• Type of IRA
  • Filing status
  • Your access to workplace retirement plans
  • Your spouse’s access to workplace retirement plans 

Having an IRA is an excellent choice to have more flexibility in investing. It’s also great to save and build extra wealth before retirement.

But, IRAs do not come with any employee matching since they are individual and separate from your employer. So, if you have a 401(k) or 403(b), max out your contributions to these entirely before contributing funds to an IRA.

SEP IRAs for the Self-Employed

simplified employee pension (SEP) plan allows the self-employed to fund their retirement. In this case, since the self-employed are the employer and the employee, they can make employer contributions to their plan. It will have higher contribution limits. 

In 2022, the contribution limit is the lesser of 25% of the employee’s compensation, or $61,000. A SEP IRA doesn’t have additional catch-up contributions. 

It also has an income limit of $290,000. As with other IRAs, there are no matching contributions from an employer. 

SEP IRAs are not as popular. They help self-employed with high incomes to contribute more money to retirement accounts. 

Small business owners are eligible to use SEP IRAs. But, they must contribute the same percentage to each employee’s compensation. This can get expensive over time.


The government considers pensions to be unearned income. However, if you are eligible for a pension, there’s a good chance it will be taxable.

Income from employer-funded pension plans is taxable at ordinary income tax rates. These are 10-37%, depending on your tax bracket. 

Social Security

Social Security benefits are another form of unearned income. If Social Security is your only source of income during retirement, you probably won’t have to pay taxes on it. 

That’s because your income will be too low to meet the tax threshold.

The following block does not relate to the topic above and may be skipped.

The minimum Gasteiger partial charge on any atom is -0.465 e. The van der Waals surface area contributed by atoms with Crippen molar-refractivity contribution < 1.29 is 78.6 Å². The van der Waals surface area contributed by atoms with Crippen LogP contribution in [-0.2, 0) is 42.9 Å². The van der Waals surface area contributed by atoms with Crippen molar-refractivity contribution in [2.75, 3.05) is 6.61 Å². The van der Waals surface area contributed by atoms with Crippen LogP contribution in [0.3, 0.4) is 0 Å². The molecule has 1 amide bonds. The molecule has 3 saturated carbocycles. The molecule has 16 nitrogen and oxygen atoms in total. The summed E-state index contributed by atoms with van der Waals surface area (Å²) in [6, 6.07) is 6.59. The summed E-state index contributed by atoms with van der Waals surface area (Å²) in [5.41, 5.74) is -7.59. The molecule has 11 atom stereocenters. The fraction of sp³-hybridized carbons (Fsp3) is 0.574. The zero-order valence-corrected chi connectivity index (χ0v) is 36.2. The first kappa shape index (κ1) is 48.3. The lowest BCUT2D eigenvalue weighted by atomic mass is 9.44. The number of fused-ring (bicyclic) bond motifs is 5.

However, if you have any other income, including retirement funds or a pension, you may need to pay taxes on your Social Security income. Up to 85% of your Social Security income is taxable, depending on your total income and filing status.

But, Supplemental Security Income (SSI) is never taxable.

Paying Taxes on Social Security

If you file as an individual with an income of less than $25,000, you won’t owe taxes on your Social Security income. You shouldn’t even need to file a tax return either. 

As an individual, if you have an income of $25,000 to $34,000, you need to pay taxes on up to 50% of your Social Security benefits. 

If your income is more than $34,000 for an individual, you will have to pay taxes on up to 85% of your benefits.

For married couples filing jointly, you need to pay taxes on up to 50% of your benefits if you have a combined income of $32,000 to $44,000. If you have a combined income of more than $44,000, you need to pay taxes on up to 85% of your benefits. 

These are the basic rules for paying taxes on Social Security benefits. 

Traditional vs. Roth Accounts

Many of the retirement accounts discussed offer you two choices. They are traditional and Roth. 

Usually, traditional retirement accounts give you a tax break when you pay into them. That means you don’t have to pay federal income tax on the contributions.

For example, if you have a traditional IRA, you can contribute $6,000 per year tax-free (federally).

The earnings in a traditional retirement account grow tax-deferred. So, you don’t have to pay taxes on the earnings while you make them. 

But, you will need to pay regular income tax on all the money you withdraw from the account.

For instance, if you remove $10,000 from your traditional 401(k) to send your child to college, you will have to pay taxes on it. 

Conversely, the Roth option allows you to contribute money without reducing your taxable income. The IRS calls these after-tax contributions. So the same $6,000 you put into a traditional IRA would not be tax-free if it went into a Roth IRA instead. 

However, since you pay taxes on the contributed money up-front, if you withdraw after the age of 59 1/2, you won’t have to pay taxes on it. 

Additionally, earnings grow tax-free. So, if you wait until 59 1/2 to withdraw any money from a Roth account, you won’t ever have to pay tax on the earnings.